The optimum functioning of the immune system is crucial for human survival. The invading pathogens are encountered by the cells of the immune system, which include T-Cells, B-Cells, macrophages, neutrophils, basophils, eosinophils, endothelial cells, or mast cells. These cells have distinct roles in the immune system, and cell-to-cell communication among these cells is an indispensable prerequisite for the stimulation of the optimum immune response. In the process, cytokines serve as signal molecules for communication that are induced by several cell-signaling cascades. NFATs (Nuclear factors of activated T-Cells), a family of transcription factors expressed by diverse cell types of the immune system plays a pivotal role in the process. Originally described in[..]

Angiogenesis plays an important role in pathological events such as tumor growth, wound healing, psoriasis, and the ischemic retinopathies that occur in diabetes and sickle cell disease. The main modulators of the angiogenesis process in adults, is achieved through signaling by peptide growth factors, however, recent researches also emphasize the contribution of purines and pyrimidines to this process. Synergistic actions of purines and pyrimidines with growth factors aid in promoting cell proliferation (Ref.1). ATP (Adenosine Triphosphate), ADP (Adenosine Diphosphate), UTP (Uridine Triphosphate), UDP (Uridine Diphosphate) and adenosine play pivotal signaling roles in these long-term events, referred to as purinergic signaling, mediated via P1 and P2 receptors.[..]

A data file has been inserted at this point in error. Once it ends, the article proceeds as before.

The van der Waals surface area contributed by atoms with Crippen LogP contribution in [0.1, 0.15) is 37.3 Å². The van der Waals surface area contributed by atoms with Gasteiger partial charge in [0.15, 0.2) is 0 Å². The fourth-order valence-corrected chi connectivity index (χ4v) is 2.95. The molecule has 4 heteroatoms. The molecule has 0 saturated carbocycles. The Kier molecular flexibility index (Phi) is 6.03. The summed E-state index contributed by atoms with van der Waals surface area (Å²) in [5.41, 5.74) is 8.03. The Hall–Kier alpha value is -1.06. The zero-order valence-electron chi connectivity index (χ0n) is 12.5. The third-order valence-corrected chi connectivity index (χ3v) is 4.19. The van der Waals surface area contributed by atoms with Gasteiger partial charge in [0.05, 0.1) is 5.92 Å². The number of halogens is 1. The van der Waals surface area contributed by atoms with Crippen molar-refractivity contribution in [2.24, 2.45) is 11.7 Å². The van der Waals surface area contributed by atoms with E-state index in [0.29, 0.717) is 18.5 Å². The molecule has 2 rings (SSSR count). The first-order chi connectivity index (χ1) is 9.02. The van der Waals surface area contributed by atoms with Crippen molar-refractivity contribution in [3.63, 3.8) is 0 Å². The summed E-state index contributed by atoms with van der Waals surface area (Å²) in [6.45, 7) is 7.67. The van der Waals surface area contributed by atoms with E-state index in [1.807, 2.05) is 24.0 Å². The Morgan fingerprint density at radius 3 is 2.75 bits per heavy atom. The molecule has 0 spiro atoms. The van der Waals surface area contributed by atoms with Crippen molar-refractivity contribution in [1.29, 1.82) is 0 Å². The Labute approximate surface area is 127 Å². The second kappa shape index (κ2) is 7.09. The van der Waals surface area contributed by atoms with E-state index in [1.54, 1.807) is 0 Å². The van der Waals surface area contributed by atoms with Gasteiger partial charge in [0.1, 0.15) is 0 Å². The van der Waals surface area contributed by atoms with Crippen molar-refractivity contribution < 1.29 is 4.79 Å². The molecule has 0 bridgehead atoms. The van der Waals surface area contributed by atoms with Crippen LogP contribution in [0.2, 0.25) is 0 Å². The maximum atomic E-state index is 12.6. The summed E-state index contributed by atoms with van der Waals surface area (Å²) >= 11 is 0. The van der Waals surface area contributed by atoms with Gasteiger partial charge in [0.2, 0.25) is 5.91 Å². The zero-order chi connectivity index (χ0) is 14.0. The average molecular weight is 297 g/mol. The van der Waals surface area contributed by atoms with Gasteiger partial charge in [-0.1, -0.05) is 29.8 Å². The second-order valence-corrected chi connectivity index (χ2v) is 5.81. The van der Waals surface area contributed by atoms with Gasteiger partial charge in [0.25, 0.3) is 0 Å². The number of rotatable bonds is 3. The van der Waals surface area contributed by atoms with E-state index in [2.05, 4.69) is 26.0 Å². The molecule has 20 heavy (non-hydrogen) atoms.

DNA double-strand breaks (DSBs) are serious lesions that threaten a loss of chromosomal content. Repair of DSBs is particularly challenging because, unlike all other lesions, the DNA substrate is inherently bimolecular. Bringing two DNA molecules together is also dangerous because local mutations and chromosome rearrangements can arise if ends are inappropriately coupled. The cell has two general strategies for repairing DSBs i.e. HR (Homologous recombination) and NHEJ (Non-homologous end joining). HR is a mechanism in which an intact homologous donor duplex is used to guide DNA synthesis across the DSB gap whereas NHEJ is defined as repair in which two DSB ends are joined by direct ligation. The resulting joints are characterized by little (less than ~10 bp) or no[..]

The Rho family of small GTPase proteins comprises CDC42 (Cell Division Cycle-42), Rac, and Rho. Proteins of the Rho/Rac subfamily (Rho proteins) of small GTP-binding proteins function as molecular switches that regulate a multitude of biological processes including cell proliferation, apoptosis, differentiation, migration, cytoskeletal reorganization, and membrane trafficking. Like most of the Ras-related proteins, Rho GTPases cycle between an inactive GDP-bound conformation and an active GTP- bound conformation. Cycling between the two conformations enables these proteins to act as binary switches (Ref.1). The tightly regulated GTP-binding/GTPase cycle requires the coordinated action of three regulatory proteins: 1) GEFs (Guanine Nucleotide Exchange Factors), which[..]